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Hou die varkvleis: Vegetariese vriendelike vonds in die land van vleis en vis in Portugal

Hou die varkvleis: Vegetariese vriendelike vonds in die land van vleis en vis in Portugal

Visbote in Portugal. Foto met vergunning van Fotografar.

Reis na Portugal, die wêreld se vierde hoogste visverbruiker per capita en 'n land van ywerige vleiseters, kan vir vegetariërs soos ek intimiderend wees. Toe ek rondvra na vleisvrye geregte, het ek antwoorde gekry soos “Cozinha vegetariana? Uhhh ... ek dink nie ons het dit nie "van mense wie se oë selfs die idee van 'n omnivoordieet bult.

Alhoewel die meeste Portugese dink dat meer vleis beter is, is dit nie ongewoon om beesvleis, varkvleis, varkvleis, varkvoete en meer in 'n enkele skottel te verpak nie, soos in cozido à portuguesa, 'n stoofpot wat tot 'n halfdosyn vleissoorte met groente kan bevat-Portugese kos is nie van nature vegetaries nie.

Tradisioneel het Portugese eenvoudige, stewige sop, bredies en ander geregte saamgestel met plaaslike bestanddele, insluitend groente soos groenbone, ertjies, aartappels, kool, blomkool, broccoli, wortels en boerenkool. Histories het hoë pryse van vleis en vis beteken dat kleinboere geneig was om sonder hierdie proteïenbronne te kook. Boerekos op die platteland het baie van die onderstaande vegetariese geregte geïnspireer. Vandag staan ​​vleis en seekos sentraal, aangesien die ligging aan die kus van Portugal die hoë beskikbaarheid van vars vis sowel as konyn, wilde wild, koei, vark, skape en bok ondersteun.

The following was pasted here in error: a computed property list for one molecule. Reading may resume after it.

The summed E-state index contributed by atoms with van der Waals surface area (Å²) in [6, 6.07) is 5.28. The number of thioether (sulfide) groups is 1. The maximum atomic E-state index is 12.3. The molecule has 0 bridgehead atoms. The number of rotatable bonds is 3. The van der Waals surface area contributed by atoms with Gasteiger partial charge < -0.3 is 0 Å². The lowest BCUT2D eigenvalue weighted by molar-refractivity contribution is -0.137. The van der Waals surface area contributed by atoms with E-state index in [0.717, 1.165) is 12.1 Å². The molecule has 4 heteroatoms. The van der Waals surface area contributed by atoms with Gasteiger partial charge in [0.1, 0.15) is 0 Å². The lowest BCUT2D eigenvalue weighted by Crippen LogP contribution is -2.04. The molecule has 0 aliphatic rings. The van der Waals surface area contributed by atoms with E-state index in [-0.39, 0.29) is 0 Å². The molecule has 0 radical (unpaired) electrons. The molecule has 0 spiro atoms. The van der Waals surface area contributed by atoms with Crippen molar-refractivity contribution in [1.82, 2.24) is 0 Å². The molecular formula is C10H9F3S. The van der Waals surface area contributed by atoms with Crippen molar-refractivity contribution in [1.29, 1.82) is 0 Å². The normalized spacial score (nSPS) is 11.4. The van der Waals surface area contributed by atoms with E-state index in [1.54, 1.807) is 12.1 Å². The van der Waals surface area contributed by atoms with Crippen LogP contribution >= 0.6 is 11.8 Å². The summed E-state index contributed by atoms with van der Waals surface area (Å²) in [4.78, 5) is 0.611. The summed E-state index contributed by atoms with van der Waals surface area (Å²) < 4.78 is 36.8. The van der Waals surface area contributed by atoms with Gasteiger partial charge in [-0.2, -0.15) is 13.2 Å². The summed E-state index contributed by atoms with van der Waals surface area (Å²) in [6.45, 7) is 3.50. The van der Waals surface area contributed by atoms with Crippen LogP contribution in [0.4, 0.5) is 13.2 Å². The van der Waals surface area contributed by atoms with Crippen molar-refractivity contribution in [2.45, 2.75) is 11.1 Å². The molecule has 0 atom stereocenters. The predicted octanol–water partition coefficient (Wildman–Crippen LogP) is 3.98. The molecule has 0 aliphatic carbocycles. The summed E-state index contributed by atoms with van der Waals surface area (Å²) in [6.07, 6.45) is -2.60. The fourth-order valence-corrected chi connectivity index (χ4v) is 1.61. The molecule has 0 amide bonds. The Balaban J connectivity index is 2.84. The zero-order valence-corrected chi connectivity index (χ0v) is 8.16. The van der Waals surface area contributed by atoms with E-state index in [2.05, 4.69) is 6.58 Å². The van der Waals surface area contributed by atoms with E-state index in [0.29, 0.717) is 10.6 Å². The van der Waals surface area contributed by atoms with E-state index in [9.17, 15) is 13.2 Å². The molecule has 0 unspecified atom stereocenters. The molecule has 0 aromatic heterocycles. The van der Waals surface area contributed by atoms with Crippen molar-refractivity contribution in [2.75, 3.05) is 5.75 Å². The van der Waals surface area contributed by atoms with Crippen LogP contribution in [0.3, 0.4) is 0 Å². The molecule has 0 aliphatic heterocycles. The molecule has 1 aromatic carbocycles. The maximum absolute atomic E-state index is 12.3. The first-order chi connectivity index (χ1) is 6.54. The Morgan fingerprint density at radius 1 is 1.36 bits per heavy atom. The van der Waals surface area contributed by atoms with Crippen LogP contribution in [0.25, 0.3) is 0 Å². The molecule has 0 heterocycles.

Geregte toon dikwels speserye uit die kolonies wat Portugal regeer het, insluitend piri piri (vurige chilipepers), swartrissies, saffraan, vanielje en kaneel. Die ruim gebruik van knoffel, olyfolie en kruie skep vleisagtige, styselgeregte wat ongelukkig vir vegetariërs selde groente as die belangrikste kenmerk beklemtoon. In groot stede soos Porto en Lissabon is dit moontlik om vegetariese restaurante te vind as u Indiese, Mexikaanse of ander etniese kookkuns wil eet; Die vind van vleisvrye tradisionele geregte het egter selfs my kosgierige plaaslike gidse uitgedaag.